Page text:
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Six Android apps you'll thank me for (you're welcome)

Here's a collection of six hot Android apps that currently consume an inordinate amount of my time. See if you find them just as addicting.

Jaymar Cabebe Former Associate Editor
Jaymar Cabebe covers mobile apps and Windows software for CNET. While he may be a former host of the Android Atlas Weekly podcast, he doesn't hate iOS or Mac. Jaymar has worked in online media since 2007.
Jaymar Cabebe
2 min read

As a reviewer of Android apps, it's my role to sniff out what's hot and interesting on Google Play. I make it a point to try out apps old and new, as well as big-name apps, apps from startup shops, and everything in between.

Among these, it's not uncommon for me to find a few apps that are just so attention-grabbing that I feel compelled to share them with the masses. They may not necessarily be the best apps of all time -- or even the best apps available right now -- but they are fresh and interesting titles that I just can't keep my hands off of.

This is a roundup of those apps. As I encounter new ones, I will continue to update this post with my recommendations, so be sure to check back regularly. And of course, feel free to chime in with your own hot apps if you have any.

Editors' note: This post was updated on July 3, 2013, with new apps.

Screenshot by Jaymar Cabebe/CNET

Kingdom Rush ($1.99)
Long considered one of the best tower defense games on iOS, Kingdom Rush has finally made its way to the Android platform. In it, your job is to fight off waves of soldiers, orcs, trolls, and other medieval fantasy monsters by plopping a variety of towers down along their path. To start, there are four basic towers available. But once you get to the later levels, you'll unlock eight specialized upgrades so you can truly have a well-rounded arsenal. But perhaps my favorite part of Kingdom Rush is the Hero character. There are nine available, and you get to pick one to bring with you on your missions.

You can also get "="" rel="follow">Kingdom Rush for iOS.

Screenshot by Jaymar Cabebe/CNET

Songza (free)
Songza is not your typical streaming-music app. It offers a different take on radio, as it tries to match the perfect playlist with your mood or whatever activity you happen to currently be engaged.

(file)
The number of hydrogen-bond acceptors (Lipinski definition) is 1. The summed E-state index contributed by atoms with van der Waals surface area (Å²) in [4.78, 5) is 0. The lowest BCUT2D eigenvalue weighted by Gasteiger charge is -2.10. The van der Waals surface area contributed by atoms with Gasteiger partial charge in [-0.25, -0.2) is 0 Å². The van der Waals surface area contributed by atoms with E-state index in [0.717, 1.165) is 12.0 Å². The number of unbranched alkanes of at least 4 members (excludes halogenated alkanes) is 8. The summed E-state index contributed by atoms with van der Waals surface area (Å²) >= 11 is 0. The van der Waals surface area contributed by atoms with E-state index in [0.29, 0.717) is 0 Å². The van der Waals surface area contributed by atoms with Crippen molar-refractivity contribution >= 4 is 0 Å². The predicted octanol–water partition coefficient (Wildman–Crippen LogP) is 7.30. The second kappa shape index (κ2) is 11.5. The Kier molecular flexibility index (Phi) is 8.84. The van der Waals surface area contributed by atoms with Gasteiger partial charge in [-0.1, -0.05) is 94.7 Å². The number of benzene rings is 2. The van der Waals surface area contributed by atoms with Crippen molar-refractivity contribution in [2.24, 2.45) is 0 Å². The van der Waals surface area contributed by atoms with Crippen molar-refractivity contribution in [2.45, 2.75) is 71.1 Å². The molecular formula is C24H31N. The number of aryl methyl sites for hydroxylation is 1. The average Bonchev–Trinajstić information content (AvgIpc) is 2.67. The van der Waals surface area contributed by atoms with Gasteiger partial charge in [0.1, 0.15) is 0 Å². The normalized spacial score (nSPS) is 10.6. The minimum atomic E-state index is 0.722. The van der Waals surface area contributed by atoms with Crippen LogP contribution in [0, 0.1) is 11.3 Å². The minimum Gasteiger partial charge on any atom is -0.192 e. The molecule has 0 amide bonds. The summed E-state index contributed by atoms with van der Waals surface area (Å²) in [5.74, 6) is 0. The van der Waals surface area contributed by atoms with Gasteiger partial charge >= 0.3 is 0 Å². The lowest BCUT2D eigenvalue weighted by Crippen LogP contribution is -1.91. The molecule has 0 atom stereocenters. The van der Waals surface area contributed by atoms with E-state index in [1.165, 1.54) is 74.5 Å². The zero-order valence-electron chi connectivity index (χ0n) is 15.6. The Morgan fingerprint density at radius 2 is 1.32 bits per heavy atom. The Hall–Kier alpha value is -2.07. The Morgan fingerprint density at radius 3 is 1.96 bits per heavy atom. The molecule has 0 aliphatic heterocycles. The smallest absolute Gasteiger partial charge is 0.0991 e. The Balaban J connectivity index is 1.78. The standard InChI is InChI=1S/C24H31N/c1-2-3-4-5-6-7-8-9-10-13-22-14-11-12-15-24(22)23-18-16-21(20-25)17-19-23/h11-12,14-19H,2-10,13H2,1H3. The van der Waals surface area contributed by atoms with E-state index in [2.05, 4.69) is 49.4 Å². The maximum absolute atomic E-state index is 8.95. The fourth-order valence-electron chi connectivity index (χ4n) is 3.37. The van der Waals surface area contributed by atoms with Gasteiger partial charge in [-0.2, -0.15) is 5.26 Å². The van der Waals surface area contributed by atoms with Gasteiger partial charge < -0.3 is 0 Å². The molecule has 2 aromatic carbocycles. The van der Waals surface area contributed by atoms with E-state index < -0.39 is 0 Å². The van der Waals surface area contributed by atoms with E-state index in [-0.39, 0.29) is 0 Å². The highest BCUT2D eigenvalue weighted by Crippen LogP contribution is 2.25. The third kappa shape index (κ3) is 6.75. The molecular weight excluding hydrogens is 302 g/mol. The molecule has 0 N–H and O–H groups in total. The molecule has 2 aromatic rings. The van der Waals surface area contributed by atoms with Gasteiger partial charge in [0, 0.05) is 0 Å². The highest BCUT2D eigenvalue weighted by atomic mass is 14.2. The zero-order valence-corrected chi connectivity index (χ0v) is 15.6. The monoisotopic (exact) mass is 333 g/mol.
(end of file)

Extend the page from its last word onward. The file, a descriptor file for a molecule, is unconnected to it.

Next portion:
While other music apps start you off with a search bar, Songza gives you a Concierge screen, where it presents you with choices of different activities (e.g. working out, doing housework, or taking the day off). Here, you can either pick the one you're currently engaged in, or bypass the choices to look for more. In the end, Songza will serve you up a playlist that the company's curators deem appropriate for the given activity.

You can also get Songza for iOS.

Screenshot by Jaymar Cabebe/CNET

Vevo (free)
Whether you're a die-hard music buff or a casual listener, Vevo should be on your radar. It's an app (and Web site) that is completely dedicated to music videos and live performances, and because the company has struck all the requisite deals with record labels and publishers, you can be confident that its entire catalog is legit. The app is free to download, but because it is ad-supported, you will see the occasional commercial play before your video. To sum it up, I would say that Vevo is an even better destination than YouTube for music videos and music-related content.

You can also get Vevo for iOS.

Screenshot by Jaymar Cabebe/CNET

Feedly (free)
With Google Reader now officially gone, Feedly might be your best bet as an app that lets you access your RSS feeds while on the go. It looks great, works well, and in many ways even surpasses the functionality of the late Google Reader.

Compared with other RSS readers out there, Feedly is exceptionally visual. It makes use of large images and incorporates magazine-style layouts. But if a more visual experience isn't for you, it also offers a List view and a Title-only view, both of which are more economical with the space.

If you do decide to try Feedly, you can expect a wealth of features that enhance your reading experience. The app comes with themes and other customization options, integration with bookmarking tool Pocket, and more. The app even offers suggestions for interesting sites that you can subscribe to with a single tap.

You can also get Feedly for iOS.

Screenshot by Jaymar Cabebe/CNET

Showyou (free)
With its curated lists and connections with your social networks, Showyou offers a unique take on streaming video. It aggregates content from a number of sources around the Web, and serves up videos that you otherwise might have missed.

What makes Showyou a valuable tool is its connections to your Twitter, Facebook, YouTube, Tumblr, and Vimeo accounts. Once you sign in to them, it aggregates just the videos that are shared by your friends and cuts out all the boring status updates and snarky tweets.

You can also get Showyou for iOS.

Screenshot by Jaymar Cabebe/CNET

Auralux (free)
Right now, Auralux is one of my favorite strategy games on Android. While on the surface, it appears to have a dead-simple concept, there's no question it takes plenty of practice to master. When you start the game, you get a single blue sun that produces armies of blue stars every second. With your armies, you need to conquer neighboring suns and eventually destroy enemy armies in the process. If you do decide to try Auralux, I suggest downloading the Speed Mode upgrade for 99 cents. It speeds up the pace of the game, and you will probably never want to disable it once it's on.

You can also get Auralux for iOS.